Work Product Protection — Non-Party’s Standing to Assert

Plaintiff One sues defendant. Plaintiff One then subpoenas the litigation consultant retained by Plaintiff Two, who also has a claim against the same defendant. As observed by Magistrate Judge Mikel Williams, “The literal language of the Rule [26(b)(3)] protects materials prepared for any litigation or trial only if they were prepared by or for a party to the subsequent litigation.” Fed.R.Civ.P. 26(b)(3) provides:

Subject to the provisions of subdivision (b)(4) of this rule, a party may obtain discovery of documents and tangible things otherwise discoverable under subdivision (b)(1) of this rule and prepared in anticipation of litigation or for trial by or for another party or by or for that other party's representative (including the other party's attorney, consultant, surety, indemnitor, insurer, or agent) only upon a showing that the party seeking discovery has substantial need of the materials in the preparation of the party's case and that the party is unable without undue hardship to obtain the substantial equivalent of the materials by other means.

According to Judge Williams, there is a split in the Circuit as to whether work product protection may be asserted by non-parties to the litigation:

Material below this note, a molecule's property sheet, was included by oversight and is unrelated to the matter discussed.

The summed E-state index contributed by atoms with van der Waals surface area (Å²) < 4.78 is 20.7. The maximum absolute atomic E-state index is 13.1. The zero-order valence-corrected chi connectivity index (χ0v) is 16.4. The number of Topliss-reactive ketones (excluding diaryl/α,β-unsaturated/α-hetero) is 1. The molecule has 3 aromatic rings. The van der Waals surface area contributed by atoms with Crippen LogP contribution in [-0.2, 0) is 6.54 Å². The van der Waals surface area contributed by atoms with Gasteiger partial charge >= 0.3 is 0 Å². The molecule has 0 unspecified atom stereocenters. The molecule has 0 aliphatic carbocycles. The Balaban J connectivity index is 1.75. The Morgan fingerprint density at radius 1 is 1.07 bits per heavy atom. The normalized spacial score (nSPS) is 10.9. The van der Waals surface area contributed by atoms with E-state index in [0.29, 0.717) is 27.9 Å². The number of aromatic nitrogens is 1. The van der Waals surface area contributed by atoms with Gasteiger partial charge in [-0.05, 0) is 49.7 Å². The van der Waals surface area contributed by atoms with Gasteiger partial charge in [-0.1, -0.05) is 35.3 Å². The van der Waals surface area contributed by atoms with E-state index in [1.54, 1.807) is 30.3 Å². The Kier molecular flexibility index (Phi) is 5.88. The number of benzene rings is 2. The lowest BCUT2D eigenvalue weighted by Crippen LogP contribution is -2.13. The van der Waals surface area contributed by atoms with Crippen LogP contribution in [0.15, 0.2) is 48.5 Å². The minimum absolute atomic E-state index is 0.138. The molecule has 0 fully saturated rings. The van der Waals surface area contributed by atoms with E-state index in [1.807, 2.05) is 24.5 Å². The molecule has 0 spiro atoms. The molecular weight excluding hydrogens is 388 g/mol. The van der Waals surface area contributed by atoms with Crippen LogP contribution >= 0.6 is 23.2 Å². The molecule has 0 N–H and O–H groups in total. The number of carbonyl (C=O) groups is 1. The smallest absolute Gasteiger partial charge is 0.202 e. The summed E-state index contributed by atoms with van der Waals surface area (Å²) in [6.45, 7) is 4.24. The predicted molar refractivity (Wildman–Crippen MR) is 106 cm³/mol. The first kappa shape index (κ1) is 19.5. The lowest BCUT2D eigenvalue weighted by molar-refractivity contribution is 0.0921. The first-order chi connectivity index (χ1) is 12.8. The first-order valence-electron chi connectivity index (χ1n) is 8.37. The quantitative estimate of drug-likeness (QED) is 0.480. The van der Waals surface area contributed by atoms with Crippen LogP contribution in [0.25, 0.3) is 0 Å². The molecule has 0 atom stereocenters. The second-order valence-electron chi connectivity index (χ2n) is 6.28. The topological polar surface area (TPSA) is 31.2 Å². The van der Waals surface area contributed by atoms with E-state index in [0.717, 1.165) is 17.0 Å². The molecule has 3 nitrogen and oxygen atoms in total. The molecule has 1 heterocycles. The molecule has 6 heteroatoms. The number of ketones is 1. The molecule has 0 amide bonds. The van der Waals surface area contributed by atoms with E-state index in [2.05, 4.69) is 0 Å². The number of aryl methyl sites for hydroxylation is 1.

[O]ne emerging trend has been to extend the work product privilege to subsequent litigation if that litigation is "closely related." In re Grand Jury Proceedings, 43 F.3d 966, 971 (5th Cir. 1994). The Ninth Circuit has adopted a contrary view, limiting Rule 26(b)(3) to its literal terms and declining to extend work product protection to non parties. In re Cal. Pub. Util. Corp. v. Westinghouse Elec. Corp., 892 F.2d 778, 781 (9th Cir. 1989) (concluding that the rule, on its face, limits protection to one who is a party to the litigation in which discovery is sought). Complicating the choice between the two approaches, the Supreme Court in Grolier [Fed. Trade Comm'n v. Grolier Inc., 462 U.S. 19 (1983)] stated in dicta that it "did not necessarily agree" with the "related litigation test" under Fed. R. Civ. P. 26(b)(3), but did not decide the issue because the Freedom of Information Act provided sufficient grounds to decide that case.

But does this matter? The Court found it unnecessary to resolve this issue because a subpoenaed party may assert work product as grounds for a protective order pursuant to Fed. R. Civ. P. 45(c)(3)(A)(iii), (iv) ("On timely motion, the court by which a subpoena was issued shall quash or modify the subpoena if it ... (iii) requires disclosure of privileged or other protected matter and no exception or waiver applies; or (iv) subjects a person to undue burden.") or Rule 26(c) (Court may issue a protective order "for good cause shown" to protect "a party or person from annoyance, embarrassment, oppression or undue burden or expense.").

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